At its annual Google I/O conference, Google presented Starline, an immersive 3D video telepresence project. Is this a revolution, as has been described by the media which relayed the information? Rémi, expert in computer vision and artificial intelligence, gives his analysis.
“Imagine looking out of some kind of magic window, and through it you see another person, life-size and in 3D. You can speak naturally, gesture, and make eye contact. […] One of the things we are most proud of is that as soon as you sit down and start talking, technology takes a back seat” commented Google when announcing the 3D telepresence project named Starline.
Starline: a new telepresence technology
Rémi, Robotics Application Development Engineer at Awabot Intelligence, shares his thoughts after watching the promotional video.
“Starline is an experimental demonstrator that showcases current technological capabilities in terms of image capture and visualization for telepresence. To operate, this project uses specialized equipment and innovative algorithms for the perception, transmission and display in 3D of human beings:
- on the one hand, cameras allow users to be modeled in 3D;
- on the other hand, a screen based on Light Field display technology allows realistic 3D rendering without requiring specific hardware beyond the screen;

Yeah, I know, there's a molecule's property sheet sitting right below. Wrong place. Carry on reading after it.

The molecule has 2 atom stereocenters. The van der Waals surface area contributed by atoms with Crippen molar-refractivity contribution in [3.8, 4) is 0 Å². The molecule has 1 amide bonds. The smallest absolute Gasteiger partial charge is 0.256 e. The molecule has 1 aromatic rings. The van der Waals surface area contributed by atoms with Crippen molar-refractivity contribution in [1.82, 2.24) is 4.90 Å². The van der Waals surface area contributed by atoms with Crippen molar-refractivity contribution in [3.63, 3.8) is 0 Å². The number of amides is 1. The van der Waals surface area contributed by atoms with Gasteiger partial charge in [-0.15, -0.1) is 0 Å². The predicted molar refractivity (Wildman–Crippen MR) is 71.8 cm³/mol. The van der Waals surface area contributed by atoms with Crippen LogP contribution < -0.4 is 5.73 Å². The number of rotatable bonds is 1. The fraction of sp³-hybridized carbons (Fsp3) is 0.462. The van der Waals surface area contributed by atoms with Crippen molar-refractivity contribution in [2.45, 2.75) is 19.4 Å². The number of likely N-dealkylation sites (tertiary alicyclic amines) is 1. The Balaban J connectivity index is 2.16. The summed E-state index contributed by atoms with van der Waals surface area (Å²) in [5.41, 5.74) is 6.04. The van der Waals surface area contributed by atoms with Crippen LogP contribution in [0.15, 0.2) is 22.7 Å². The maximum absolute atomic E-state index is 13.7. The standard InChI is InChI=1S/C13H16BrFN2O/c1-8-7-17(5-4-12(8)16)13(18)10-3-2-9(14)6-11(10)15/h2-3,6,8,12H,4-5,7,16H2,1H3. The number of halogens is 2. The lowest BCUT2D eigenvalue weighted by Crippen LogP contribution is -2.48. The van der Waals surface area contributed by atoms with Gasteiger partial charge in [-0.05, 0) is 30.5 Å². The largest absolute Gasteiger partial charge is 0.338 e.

- in between, computer vision, machine learning and compression algorithms keep it all working.
The highlighted results are of particularly impressive quality due to the fluidity and realism of the rendering.
However, the scenarios demonstrated in the promotional video only feature person-to-person (1-to-1) conversations in confined spaces. The effectiveness of this technology for multi-user cases (group to group, N-to-N) and under less controlled conditions remains to be demonstrated.
The use of a Light Field display, particularly relevant for this application, for its part restricts the field of use of the technology to only those who have a suitable screen. In addition, there is the question of compatibility with mobile systems, which move in relation to a scene or to a user.
Exploiting more classic 3D visualization methods, such as the use of the parallax effect in a virtual world, could undoubtedly make it possible to democratize this type of technology to usual screens, probably at the cost of a lower rendering realism.
Despite these constraints, the Starline project currently represents an interesting innovation, the progress of which will have to be monitored.”